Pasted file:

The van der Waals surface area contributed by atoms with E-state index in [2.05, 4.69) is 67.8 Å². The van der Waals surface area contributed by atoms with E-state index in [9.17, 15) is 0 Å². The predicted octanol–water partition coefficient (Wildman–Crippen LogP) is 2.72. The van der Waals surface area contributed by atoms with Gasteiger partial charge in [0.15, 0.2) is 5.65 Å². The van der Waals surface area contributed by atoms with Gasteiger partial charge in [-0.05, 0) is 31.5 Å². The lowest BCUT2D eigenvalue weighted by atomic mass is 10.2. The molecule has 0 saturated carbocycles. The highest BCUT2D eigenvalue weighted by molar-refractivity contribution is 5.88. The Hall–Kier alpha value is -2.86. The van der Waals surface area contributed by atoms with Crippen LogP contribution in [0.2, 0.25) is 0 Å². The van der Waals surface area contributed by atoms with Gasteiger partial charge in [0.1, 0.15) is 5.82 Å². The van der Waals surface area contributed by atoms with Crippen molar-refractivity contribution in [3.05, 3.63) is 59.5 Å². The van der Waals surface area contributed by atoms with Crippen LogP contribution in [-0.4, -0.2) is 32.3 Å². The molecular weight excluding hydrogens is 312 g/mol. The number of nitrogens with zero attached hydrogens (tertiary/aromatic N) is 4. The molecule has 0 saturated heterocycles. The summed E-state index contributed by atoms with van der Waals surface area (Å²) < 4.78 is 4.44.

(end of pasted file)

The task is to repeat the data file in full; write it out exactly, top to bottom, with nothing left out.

The van der Waals surface area contributed by atoms with E-state index in [2.05, 4.69) is 67.8 Å². The van der Waals surface area contributed by atoms with E-state index in [9.17, 15) is 0 Å². The predicted octanol–water partition coefficient (Wildman–Crippen LogP) is 2.72. The van der Waals surface area contributed by atoms with Gasteiger partial charge in [0.15, 0.2) is 5.65 Å². The van der Waals surface area contributed by atoms with Gasteiger partial charge in [-0.05, 0) is 31.5 Å². The lowest BCUT2D eigenvalue weighted by atomic mass is 10.2. The molecule has 0 saturated carbocycles. The highest BCUT2D eigenvalue weighted by molar-refractivity contribution is 5.88. The Hall–Kier alpha value is -2.86. The van der Waals surface area contributed by atoms with Crippen LogP contribution in [0.2, 0.25) is 0 Å². The van der Waals surface area contributed by atoms with Gasteiger partial charge in [0.1, 0.15) is 5.82 Å². The van der Waals surface area contributed by atoms with Crippen molar-refractivity contribution in [3.05, 3.63) is 59.5 Å². The van der Waals surface area contributed by atoms with Crippen LogP contribution in [-0.4, -0.2) is 32.3 Å². The molecular weight excluding hydrogens is 312 g/mol. The number of nitrogens with zero attached hydrogens (tertiary/aromatic N) is 4. The molecule has 0 saturated heterocycles. The summed E-state index contributed by atoms with van der Waals surface area (Å²) < 4.78 is 4.44.